Americans aren’t starting new businesses at the rate they once did, a phenomenon that dates back to the 1980s.

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This seems counterintuitive in Seattle where new tech darlings dominate the news, but America has a startup problem.

We can’t blame it on the Great Recession, although that no doubt made the shortfall worse. But Americans aren’t starting new businesses at the rate they once did, a phenomenon that dates back to the 1980s.

Looking through a very wide lens, the Census Bureau logged in around 410,000 new firms in 2012, the most recent year available. But in 1977, the number was nearly 565,000.

In the intervening years, that number has never been surpassed, even though the population has grown and the Internet and PC revolutions took place.

The Census Bureau and the Ewing Marion Kauffman Foundation have tracked the age of companies. They’re getting older. These aging companies are dominant job providers, much more so than 20 years ago.

Even as the labor market improved, the rate of business creation fell through 2013.

Not only that, but data from the U.S. Bureau of Labor Statistics indicate that the number of employees sustained by a startup has fallen steadily.

Caution is in order in reaching sweeping conclusions. Are Americans losing their risk-taking spirit? Are they facing new roadblocks? Defining “entrepreneur” is tricky. And a new company created by the merger of two existing ones isn’t necessarily a plus.

But the evidence of a problem is clear and the scholarship extensive. The most definitive yet came last summer from Ryan Decker, John Haltiwanger, Ron Jarmin and Javier Miranda in the Journal of Economic Perspectives.

Among their findings is that the decline in new businesses cuts across all sectors. It began to afflict high-tech companies after 2000. The result is making the American economy less dynamic and productive.

The latest paper comes from Benjamin Pugsley and Aysegul Sahin at the Federal Reserve Bank of New York. They argue that the “startup deficit” is contributing to the jobless recoveries the country has endured, with increasing severity, in recent decades.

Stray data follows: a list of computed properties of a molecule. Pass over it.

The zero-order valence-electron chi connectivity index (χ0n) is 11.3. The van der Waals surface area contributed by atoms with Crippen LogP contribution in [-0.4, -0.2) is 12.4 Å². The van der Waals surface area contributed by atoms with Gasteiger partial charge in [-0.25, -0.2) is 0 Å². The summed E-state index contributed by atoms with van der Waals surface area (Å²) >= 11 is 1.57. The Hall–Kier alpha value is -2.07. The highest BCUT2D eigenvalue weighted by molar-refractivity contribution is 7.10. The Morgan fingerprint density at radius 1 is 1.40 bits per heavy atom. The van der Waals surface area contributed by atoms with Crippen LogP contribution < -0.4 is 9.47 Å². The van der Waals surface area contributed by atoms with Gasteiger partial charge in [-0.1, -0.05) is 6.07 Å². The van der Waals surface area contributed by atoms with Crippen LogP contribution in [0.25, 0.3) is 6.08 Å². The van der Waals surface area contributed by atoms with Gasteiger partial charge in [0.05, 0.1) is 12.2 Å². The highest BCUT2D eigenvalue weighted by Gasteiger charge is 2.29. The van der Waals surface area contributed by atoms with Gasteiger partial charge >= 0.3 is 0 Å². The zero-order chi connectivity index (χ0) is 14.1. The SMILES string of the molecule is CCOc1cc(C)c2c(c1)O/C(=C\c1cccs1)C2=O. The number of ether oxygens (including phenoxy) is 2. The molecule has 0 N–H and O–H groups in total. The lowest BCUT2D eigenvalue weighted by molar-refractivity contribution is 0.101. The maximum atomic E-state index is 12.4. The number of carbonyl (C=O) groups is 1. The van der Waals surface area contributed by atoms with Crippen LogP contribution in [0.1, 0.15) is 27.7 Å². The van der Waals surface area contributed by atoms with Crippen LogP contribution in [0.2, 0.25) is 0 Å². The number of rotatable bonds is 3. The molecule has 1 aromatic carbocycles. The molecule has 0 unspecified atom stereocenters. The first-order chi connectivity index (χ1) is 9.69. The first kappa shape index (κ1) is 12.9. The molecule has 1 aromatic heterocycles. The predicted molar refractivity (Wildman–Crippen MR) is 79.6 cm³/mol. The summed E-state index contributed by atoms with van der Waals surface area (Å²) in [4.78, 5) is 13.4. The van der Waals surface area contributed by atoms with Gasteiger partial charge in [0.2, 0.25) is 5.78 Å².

Come to think of it, at least some of the conditions described above aren’t so alien to us.

How often have you heard: “When are we going to create the next Microsoft (or Amazon or Starbucks)?”

Based on the declining rate of startups and the increasing number of older firms, the answer is murkier than ever.

This reality is cloaked by the hot startup moment here and in a few other fortunate cities. They are attracting plenty of capital and talent. Astounding valuations for star tech companies have created a mania detached from the real economy.

Few if any of these new firms are going to be the next Microsoft or Boeing, General Electric or General Motors. Unless something fundamental changes, most will employ few people, do little to drive productivity and their leaders will look to be snapped up soon at a premium.

More research needs to be done to pin down the causes, but I have a few nominations:

• Consolidation of a host of industries and lack of effective antitrust enforcement have made the big bigger and allowed them to keep out new rivals and devastate local economies. Giants can game policy to favor their market position. They can sit on patents. Pricing power allows them to run any upstart out of business.

• A host of sectors have been “disrupted” by technology, innovation and giants that control pricing of supply chains. Thus, hardly anyone is starting, say, a neighborhood bookstore or office-supply shop anymore.

• Globalization makes entry in the marketplace more difficult for new companies, especially manufacturers. They can’t compete on price with Asia. Entire sectors that were once mighty engines of productivity, good paychecks and new companies are in severe contraction.

• Changes in the capital markets have distorted financing. Money chases the latest bubble, while the investment that once helped start and grow practical businesses is harder to find.

• Outside of defense and domestic security, government has played less of a role in research and investment. This has become more serious with the austerity of recent years. Yet government investments in, say, air travel, the interstate-highway system and creation of the Internet have been transformative for the private sector.

Declining research, along with the giants and Wall Street holding the commanding heights, leaves us without the next breakthrough that will create sustainable, job-creating startups.

Rising inequality and narrowing opportunity surely plays a role.

The 1 percent have the means to start companies but many of them would rather gather rents or play the Wall Street casino.

Universal health care might free many people to try their entrepreneurial dream. But that’s unlikely in America.

So there’s little reason to expect the long stagnation of business starts to reverse itself.